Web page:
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Amiri Geuka Farris lands artist residency

Sharing photography and painting at Penn Center

Culture and Community at the Penn Center National Historic Landmark District, a partnership between South Carolina’s Penn Center and the University of Georgia’s Willson Center for Humanities and Arts, has named Amiri Geuka Farris as its 2023 artist in residence.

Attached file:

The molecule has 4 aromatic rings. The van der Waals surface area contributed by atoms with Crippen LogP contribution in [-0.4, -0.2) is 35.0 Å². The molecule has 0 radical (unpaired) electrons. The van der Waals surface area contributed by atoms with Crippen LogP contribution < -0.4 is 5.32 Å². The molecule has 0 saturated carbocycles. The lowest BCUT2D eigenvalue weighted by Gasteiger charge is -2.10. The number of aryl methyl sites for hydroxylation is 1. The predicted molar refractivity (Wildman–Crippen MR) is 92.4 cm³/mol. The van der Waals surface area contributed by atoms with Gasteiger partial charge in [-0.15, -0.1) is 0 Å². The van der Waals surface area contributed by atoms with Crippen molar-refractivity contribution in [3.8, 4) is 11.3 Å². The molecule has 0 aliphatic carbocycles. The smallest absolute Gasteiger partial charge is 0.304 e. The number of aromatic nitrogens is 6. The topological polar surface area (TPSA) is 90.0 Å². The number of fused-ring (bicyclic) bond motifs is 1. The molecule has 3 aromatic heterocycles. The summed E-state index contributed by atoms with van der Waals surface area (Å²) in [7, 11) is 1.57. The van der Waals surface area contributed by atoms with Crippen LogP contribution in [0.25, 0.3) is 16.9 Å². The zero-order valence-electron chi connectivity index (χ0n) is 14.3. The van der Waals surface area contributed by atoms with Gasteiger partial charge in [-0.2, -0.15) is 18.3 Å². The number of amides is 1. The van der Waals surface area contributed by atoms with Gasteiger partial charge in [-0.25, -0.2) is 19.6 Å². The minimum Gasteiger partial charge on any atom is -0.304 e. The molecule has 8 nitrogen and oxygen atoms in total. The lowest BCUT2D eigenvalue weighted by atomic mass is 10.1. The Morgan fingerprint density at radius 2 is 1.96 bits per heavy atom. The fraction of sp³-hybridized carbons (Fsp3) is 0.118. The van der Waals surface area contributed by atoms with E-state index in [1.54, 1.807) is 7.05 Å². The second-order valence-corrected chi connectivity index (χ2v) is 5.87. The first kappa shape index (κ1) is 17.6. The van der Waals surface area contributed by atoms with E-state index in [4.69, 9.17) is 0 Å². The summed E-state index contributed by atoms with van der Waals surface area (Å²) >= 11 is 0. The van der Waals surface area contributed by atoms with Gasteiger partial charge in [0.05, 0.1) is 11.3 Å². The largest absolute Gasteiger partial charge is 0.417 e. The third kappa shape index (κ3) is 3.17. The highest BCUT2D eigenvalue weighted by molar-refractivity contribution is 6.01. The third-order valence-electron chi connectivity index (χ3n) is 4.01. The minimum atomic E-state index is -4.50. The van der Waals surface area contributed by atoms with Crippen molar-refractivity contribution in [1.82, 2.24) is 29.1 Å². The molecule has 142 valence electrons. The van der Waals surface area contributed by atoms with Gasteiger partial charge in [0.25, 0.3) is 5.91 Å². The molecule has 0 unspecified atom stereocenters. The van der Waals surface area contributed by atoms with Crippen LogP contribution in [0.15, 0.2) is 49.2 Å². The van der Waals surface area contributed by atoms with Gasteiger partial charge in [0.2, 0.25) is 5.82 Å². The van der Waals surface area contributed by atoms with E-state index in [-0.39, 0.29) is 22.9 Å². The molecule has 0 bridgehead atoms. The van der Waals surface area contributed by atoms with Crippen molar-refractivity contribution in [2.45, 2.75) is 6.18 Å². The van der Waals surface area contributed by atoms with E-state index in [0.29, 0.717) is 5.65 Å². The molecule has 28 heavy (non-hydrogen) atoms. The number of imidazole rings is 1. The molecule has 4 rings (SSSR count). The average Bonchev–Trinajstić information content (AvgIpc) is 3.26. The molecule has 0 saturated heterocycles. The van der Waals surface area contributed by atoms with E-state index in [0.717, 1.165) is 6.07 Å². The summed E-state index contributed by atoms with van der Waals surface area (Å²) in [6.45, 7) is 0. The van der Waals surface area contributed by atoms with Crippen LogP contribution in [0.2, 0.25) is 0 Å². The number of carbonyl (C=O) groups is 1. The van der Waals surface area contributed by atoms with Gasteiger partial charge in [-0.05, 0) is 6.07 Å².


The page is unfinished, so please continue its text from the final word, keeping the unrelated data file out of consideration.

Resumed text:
Through the residency and its theme of “Land and Justice,” Farris will engage with the history and heritage of Penn Center, located on St. Helena Island, and with its surrounding community in the Gullah Geechee Cultural Heritage Corridor. Farris is a Bluffton-based interdisciplinary artist whose work has been featured in more than 50 solo exhibitions and juried museum shows nationally and internationally. “For my Culture & Community residency I plan on creating a body of work focused on Gullah Geechee culture, land conservation, nature, and heirs’ property, which I plan to explore through various media including photography and painting,” he said. “By examining these themes, I hope to create meaningful works that can be shared with the community and exhibited in museums and galleries.” Farris was appointed to the residency by a committee including members of cultural and artistic organizations connected to Penn Center and led by Deloris Pringle, chair of Penn Center’s board of trustees. “Amiri Geuka Farris’s experience as a preservationist, educator, musical performer, videographer, and cultural curator places his bold and brilliant art at the intersection of people, place, and time,” said Penn board member Tia Powell Harris, vice president for education and community engagement at New York City Center, who served on the selection committee. “His art is often rooted in the legacy of the Gullah Geechee heritage and his desire to uplift the tenacity of the Gullah people,” Harris said. “We look forward with great anticipation to Amiri’s residency at the historic Penn Center and to the dynamic visual stories that will emerge from his interactions with our supportive staff and board, a welcoming community, and the indomitable spirit of the elders past and present, who have served as stewards of the land.” The Culture and Community project is funded by a $1 million 2021 grant to the Willson Center by the Mellon Foundation. Barbara McCaskill, professor of English and associate academic director of the Willson Center, and Nicholas Allen, Baldwin Professor in Humanities and director of the Willson Center, are the grant’s principal investigators and serve on the project’s steering committee with Pringle, Valerie Babb, Andrew Mellon Professor of Humanities at Emory University, and interim Penn Center executive director Bernie Wright. Angela Dore, the project’s research coordinator, provides day-to-day oversight of the project’s programs. The beginning of Farris’s residency launches the partnership’s second year of public programs, which will include two Penn Center Community Conversations and two cohorts of Student Summer Research Residencies: on-site classes and workshops with students and faculty from colleges and universities across the Southeast. The first of 2023’s public conversations, “Penn Center, Land, and Community,” will be held at 3 p.m. Saturday, April 22 in Penn Center’s Frissell Community House. The research residencies, which will take place in May, will include workshops and conversations that Farris will lead with students and other participants.